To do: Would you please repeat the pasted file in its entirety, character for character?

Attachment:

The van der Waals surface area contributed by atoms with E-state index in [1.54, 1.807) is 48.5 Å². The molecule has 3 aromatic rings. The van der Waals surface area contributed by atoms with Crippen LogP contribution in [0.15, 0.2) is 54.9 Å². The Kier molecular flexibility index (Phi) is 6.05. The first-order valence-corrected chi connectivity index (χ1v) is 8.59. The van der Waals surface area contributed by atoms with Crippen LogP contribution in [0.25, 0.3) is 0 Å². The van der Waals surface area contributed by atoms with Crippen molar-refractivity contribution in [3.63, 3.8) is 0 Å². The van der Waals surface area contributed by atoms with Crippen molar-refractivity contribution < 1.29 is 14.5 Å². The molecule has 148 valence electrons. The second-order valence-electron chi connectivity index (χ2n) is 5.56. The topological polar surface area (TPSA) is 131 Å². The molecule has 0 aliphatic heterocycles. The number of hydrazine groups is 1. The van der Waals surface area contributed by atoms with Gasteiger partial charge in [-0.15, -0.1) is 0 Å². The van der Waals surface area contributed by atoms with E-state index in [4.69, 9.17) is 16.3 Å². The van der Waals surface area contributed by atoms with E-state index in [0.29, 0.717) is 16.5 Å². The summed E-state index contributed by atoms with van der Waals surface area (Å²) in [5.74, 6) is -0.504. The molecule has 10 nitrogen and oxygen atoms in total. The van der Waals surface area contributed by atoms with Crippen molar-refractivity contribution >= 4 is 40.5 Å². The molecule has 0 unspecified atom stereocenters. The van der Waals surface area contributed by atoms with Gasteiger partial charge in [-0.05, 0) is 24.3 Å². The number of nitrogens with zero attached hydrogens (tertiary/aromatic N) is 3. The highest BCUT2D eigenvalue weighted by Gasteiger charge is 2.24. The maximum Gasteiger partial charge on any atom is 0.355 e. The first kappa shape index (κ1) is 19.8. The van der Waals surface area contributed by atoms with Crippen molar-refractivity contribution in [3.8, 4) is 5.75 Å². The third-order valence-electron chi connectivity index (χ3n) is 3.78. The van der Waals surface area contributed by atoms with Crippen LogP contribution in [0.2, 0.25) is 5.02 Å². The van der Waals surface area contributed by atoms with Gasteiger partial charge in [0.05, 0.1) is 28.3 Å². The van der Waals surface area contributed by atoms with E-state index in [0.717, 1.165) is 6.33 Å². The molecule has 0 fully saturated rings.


The van der Waals surface area contributed by atoms with E-state index in [1.54, 1.807) is 48.5 Å². The molecule has 3 aromatic rings. The van der Waals surface area contributed by atoms with Crippen LogP contribution in [0.15, 0.2) is 54.9 Å². The Kier molecular flexibility index (Phi) is 6.05. The first-order valence-corrected chi connectivity index (χ1v) is 8.59. The van der Waals surface area contributed by atoms with Crippen LogP contribution in [0.25, 0.3) is 0 Å². The van der Waals surface area contributed by atoms with Crippen molar-refractivity contribution in [3.63, 3.8) is 0 Å². The van der Waals surface area contributed by atoms with Crippen molar-refractivity contribution < 1.29 is 14.5 Å². The molecule has 148 valence electrons. The second-order valence-electron chi connectivity index (χ2n) is 5.56. The topological polar surface area (TPSA) is 131 Å². The molecule has 0 aliphatic heterocycles. The number of hydrazine groups is 1. The van der Waals surface area contributed by atoms with Gasteiger partial charge in [-0.15, -0.1) is 0 Å². The van der Waals surface area contributed by atoms with E-state index in [4.69, 9.17) is 16.3 Å². The van der Waals surface area contributed by atoms with E-state index in [0.29, 0.717) is 16.5 Å². The summed E-state index contributed by atoms with van der Waals surface area (Å²) in [5.74, 6) is -0.504. The molecule has 10 nitrogen and oxygen atoms in total. The van der Waals surface area contributed by atoms with Crippen molar-refractivity contribution >= 4 is 40.5 Å². The molecule has 0 unspecified atom stereocenters. The van der Waals surface area contributed by atoms with Gasteiger partial charge in [-0.05, 0) is 24.3 Å². The number of nitrogens with zero attached hydrogens (tertiary/aromatic N) is 3. The highest BCUT2D eigenvalue weighted by Gasteiger charge is 2.24. The maximum Gasteiger partial charge on any atom is 0.355 e. The first kappa shape index (κ1) is 19.8. The van der Waals surface area contributed by atoms with Crippen molar-refractivity contribution in [3.8, 4) is 5.75 Å². The third-order valence-electron chi connectivity index (χ3n) is 3.78. The van der Waals surface area contributed by atoms with Crippen LogP contribution in [0.2, 0.25) is 5.02 Å². The van der Waals surface area contributed by atoms with Gasteiger partial charge in [0.05, 0.1) is 28.3 Å². The van der Waals surface area contributed by atoms with E-state index in [0.717, 1.165) is 6.33 Å². The molecule has 0 fully saturated rings.